From this article I begin a series of articles dedicated to the physics of a car. The information provided here can be used in simple car simulators. I am not trying to create a full featured physics engine that can simulate the car completely but give you an idea of how things work. However the small physics engine we will build will be sufficient enough for small games and demos.

In order to study and simulate physics we will be using vector mathematics. 3D vectors will be used with (y) pointing UP. Our vehicle will be moving on the X-Z plane. All the physical properties will be in SI units (meters, kilograms, radians, Newtons etc.).

The forces acting on a car, or any object in general, can be divided into two major categories. Longitudinal forces operating in the direction of the body and, lateral forces acting sideways and perpendicular to the direction of the body. Longitudinal is the force on the wheels either accelerating or braking, the rolling friction of the tyres and aerodynamic drag. These forces determine the acceleration and the speed of the car. Lateral forces are generated by sideways friction of the tyres and generate angular momentum and torque causing the car to rotate around a vertical axis and finally change direction. We can focus on each of these categories separately to simplify our study. The final result in the moving state of the car and its position is the sum of all.

Let's consider of a car moving in a straight line. No lateral forces are acting upon it. We only have to think about acceleration caused by the engine, braking from the brakes, resistance caused by the aerodynamic drag and rolling friction of the wheels. The only positive (accelerating) force is that caused by the engine and the drive wheels. All the others are considered negative (decelerating).

The accelerating force is the same in magnitude to the force generated by the engine torque on the wheels and has the direction of the move. For the time being we will call this force EngineForce. Later we will analyze it further.

**F**a = **u** * EngineForce

where **u** is a unit vector pointing to the
direction of the move.

The resisting forces are small in magnitude and rather insignificant in small speeds. As the car accelerates though the start to play an important role in setting the speed limit at which the car can move. It's the balance between the traction force and the resistance that keeps the car at a constant speed. If either of the two is greater in magnitude the car either accelerates or decelerates.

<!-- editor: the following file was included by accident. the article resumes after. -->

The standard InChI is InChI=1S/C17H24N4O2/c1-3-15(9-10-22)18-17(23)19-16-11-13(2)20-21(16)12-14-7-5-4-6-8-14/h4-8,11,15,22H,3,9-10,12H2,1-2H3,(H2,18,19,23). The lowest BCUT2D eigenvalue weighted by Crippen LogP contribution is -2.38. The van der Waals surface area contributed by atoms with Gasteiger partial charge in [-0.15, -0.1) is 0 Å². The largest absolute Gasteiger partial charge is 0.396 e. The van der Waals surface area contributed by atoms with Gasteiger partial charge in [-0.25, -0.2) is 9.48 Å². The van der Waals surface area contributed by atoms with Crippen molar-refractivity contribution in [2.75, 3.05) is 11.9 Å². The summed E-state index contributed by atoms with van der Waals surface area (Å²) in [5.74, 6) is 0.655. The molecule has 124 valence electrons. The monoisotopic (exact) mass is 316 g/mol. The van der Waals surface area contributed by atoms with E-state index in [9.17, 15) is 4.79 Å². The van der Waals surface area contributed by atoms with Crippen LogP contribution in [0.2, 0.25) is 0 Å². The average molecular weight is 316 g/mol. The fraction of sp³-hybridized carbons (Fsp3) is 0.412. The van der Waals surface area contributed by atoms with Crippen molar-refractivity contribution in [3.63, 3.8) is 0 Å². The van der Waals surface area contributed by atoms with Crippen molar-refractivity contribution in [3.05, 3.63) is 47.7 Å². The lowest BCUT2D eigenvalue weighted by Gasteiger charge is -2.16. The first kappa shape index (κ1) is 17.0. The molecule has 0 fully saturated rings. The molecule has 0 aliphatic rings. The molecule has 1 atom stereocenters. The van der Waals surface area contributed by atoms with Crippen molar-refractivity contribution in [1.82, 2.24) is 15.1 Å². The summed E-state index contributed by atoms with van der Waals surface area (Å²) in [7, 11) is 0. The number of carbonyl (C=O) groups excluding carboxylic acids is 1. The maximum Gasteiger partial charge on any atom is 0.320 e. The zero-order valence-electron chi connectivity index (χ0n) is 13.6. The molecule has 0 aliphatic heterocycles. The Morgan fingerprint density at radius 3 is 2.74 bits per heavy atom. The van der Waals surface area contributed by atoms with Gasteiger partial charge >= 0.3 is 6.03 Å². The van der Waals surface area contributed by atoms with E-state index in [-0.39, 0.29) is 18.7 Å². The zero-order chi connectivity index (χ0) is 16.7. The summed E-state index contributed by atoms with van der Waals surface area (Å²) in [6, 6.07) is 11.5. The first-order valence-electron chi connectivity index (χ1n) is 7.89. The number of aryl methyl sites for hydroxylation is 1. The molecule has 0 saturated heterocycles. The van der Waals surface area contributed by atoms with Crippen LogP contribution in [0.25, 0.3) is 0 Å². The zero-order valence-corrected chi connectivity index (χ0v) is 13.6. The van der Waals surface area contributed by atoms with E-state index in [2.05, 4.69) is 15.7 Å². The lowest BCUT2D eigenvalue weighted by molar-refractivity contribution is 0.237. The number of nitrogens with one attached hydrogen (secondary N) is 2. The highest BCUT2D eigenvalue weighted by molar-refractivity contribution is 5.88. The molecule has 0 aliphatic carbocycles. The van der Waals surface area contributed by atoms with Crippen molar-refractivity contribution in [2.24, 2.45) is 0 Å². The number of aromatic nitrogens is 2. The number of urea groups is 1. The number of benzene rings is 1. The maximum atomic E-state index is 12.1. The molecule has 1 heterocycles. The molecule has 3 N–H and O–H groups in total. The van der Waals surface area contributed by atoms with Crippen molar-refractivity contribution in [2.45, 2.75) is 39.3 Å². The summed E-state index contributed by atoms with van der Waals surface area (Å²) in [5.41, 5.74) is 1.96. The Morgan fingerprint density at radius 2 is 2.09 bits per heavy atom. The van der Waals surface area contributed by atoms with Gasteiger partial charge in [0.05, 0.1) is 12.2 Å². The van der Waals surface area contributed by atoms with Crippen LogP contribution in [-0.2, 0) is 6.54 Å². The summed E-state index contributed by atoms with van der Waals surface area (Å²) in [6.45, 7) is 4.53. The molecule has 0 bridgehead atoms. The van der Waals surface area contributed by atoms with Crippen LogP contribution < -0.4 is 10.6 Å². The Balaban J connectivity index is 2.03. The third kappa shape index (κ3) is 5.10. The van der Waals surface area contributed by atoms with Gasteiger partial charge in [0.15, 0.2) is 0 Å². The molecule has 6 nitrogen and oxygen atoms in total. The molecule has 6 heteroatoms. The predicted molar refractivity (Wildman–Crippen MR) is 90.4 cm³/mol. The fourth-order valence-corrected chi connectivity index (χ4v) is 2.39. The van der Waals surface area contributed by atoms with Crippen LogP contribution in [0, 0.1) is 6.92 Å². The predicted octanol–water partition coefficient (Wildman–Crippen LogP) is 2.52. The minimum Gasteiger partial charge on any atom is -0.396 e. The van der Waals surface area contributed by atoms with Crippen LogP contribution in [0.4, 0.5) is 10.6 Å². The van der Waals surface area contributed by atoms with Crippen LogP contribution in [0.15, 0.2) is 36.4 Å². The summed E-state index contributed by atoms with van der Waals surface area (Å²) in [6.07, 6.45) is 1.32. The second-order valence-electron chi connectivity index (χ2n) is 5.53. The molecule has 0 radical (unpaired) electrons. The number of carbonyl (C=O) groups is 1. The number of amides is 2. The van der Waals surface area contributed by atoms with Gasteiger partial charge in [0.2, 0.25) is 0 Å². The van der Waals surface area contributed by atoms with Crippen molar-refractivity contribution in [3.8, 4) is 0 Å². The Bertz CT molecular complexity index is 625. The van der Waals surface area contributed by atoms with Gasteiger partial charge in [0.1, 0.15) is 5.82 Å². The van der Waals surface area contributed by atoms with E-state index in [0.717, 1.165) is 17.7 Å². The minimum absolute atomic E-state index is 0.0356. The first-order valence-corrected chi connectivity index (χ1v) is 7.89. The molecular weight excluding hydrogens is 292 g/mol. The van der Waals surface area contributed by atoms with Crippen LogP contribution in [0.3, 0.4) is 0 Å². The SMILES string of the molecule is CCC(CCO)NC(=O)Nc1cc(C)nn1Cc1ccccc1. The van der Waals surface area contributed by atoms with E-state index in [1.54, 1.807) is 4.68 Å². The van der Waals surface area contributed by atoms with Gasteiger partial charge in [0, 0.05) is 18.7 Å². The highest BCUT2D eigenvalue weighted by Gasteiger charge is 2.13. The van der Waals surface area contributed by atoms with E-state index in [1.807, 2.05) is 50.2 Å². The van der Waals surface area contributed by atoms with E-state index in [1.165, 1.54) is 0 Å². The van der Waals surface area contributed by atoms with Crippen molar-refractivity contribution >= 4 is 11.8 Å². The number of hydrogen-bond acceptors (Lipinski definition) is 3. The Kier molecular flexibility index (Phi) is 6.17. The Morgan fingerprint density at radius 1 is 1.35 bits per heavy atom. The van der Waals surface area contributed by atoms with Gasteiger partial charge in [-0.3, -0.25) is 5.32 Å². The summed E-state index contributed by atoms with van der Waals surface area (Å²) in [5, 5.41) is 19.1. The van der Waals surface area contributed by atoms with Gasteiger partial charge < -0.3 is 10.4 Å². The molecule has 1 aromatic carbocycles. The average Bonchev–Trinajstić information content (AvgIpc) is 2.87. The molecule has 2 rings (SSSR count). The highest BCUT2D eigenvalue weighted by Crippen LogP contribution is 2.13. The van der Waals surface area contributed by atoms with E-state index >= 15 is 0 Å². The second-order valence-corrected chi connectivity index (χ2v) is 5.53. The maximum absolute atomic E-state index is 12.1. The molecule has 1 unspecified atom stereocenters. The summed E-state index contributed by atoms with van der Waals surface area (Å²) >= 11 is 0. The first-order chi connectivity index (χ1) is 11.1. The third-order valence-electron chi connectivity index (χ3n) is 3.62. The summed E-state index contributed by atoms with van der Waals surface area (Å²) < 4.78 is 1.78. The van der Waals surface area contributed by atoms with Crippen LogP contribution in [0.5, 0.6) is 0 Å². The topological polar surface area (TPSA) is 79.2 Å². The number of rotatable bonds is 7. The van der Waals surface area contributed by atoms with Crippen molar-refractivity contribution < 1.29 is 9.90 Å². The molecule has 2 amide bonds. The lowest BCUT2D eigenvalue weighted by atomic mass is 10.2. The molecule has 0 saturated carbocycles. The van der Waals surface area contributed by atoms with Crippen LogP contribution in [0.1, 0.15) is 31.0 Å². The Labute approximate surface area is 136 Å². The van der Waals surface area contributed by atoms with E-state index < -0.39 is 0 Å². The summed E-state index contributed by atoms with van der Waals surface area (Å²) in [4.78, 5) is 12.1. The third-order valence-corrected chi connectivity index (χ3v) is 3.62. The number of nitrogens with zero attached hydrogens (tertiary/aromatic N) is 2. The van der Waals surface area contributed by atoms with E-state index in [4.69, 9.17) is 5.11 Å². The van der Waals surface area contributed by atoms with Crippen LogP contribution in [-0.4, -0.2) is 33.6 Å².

The first resisting force we come across is
aerodynamic drag. You can feel it if you extend your hand out of
the window of a car when it is moving. The higher the speed the
stronger the drag. You should also notice the difference in the
drag as you move your hand and change the angle at which the
wind hits it. All these can be put together and be calculated to
get the magnitude of the drag. First we start with the shape and
size of the car. This is described by a coefficient called the
drag coefficient (**C**d). The aerodynamic drag is
proportional to the square of the velocity. This explains why it
gets so important as the speed increases.

**F**d = - **C**d * **v**
* |**v**|

The drag coefficient (**C**d) is constant and
describes the shape and the size of the car. **v**
is the velocity vector and |**v**| is its magnitude
or as we usually call it the speed. The velocity is a vector and
has a direction while speed is a scalar value. The minus (-) in
before the (**C**d) means that the drag is opposed
to the velocity vector.

The speed is magnitude of the velocity hence it is the square root of the sum of its coordinates squared. Confused in mathematical terms? Don't be here is the code to calculate the speed

s = sqrt(v.x*v.x + v.y*v.y + v.z*v.z);

Then there is the rolling resistance. This is caused by all the moving parts of the vehicle that interfere with the movement. Wheels rolling on the ground, axles rotating, transmission shafts you name it it's there. This is proportional to the velocity.

**F**r = -** C**r * **v**

**C**r is the rolling resistance coefficient and
usually it is 30 (thirty) times bigger than the aerodynamic drag
coefficient. This means that at around 30 m/s the two drags are
almost of the same magnitude. From that point on the aerodynamic
drag becomes the most significant resistance in the movement of
the car.

The resulting force that actually moves the car is calculated by the formula

**F**t = **F**a + **F**d
+ **F**r

The acceleration of the car is given by the Newton's law

**a** = **F**t / **m**

where **m** is the mass of the car in kilograms.

By integrating the acceleration over time we obtain the velocity of the vehicle

**v** = **v** + dt * **a**

continuing the integration path leads to the car's position

**p** = **p** + dt * **v**

All these provide enough accuracy in the calculation of the acceleration and top speed of a car. If we apply everything correctly there is no need to impose any limits. They are set by the laws of physics.

So far we introduced two constants **C**d and
**C**r. Let's take a closer look at them starting
with **C**d. In fluid mechanics we find that the
aerodynamic drag is

**F**d = 0.5* **C**x * **A**
* **rho** * **v** ^{2}

Where **C**x is a coefficient of friction and
describes the shape of the car, **A** is the
frontal area and **rho** is the density of the air.
Hence the drag coefficient that we
initially used is

**C**d = 0.5* **C**x * **A**
* **rho**

and for an ordinary car is approximately **C**d =
0.43.

We have determined by tests that the rolling coefficient is
30 times as much so **C**r = 12.9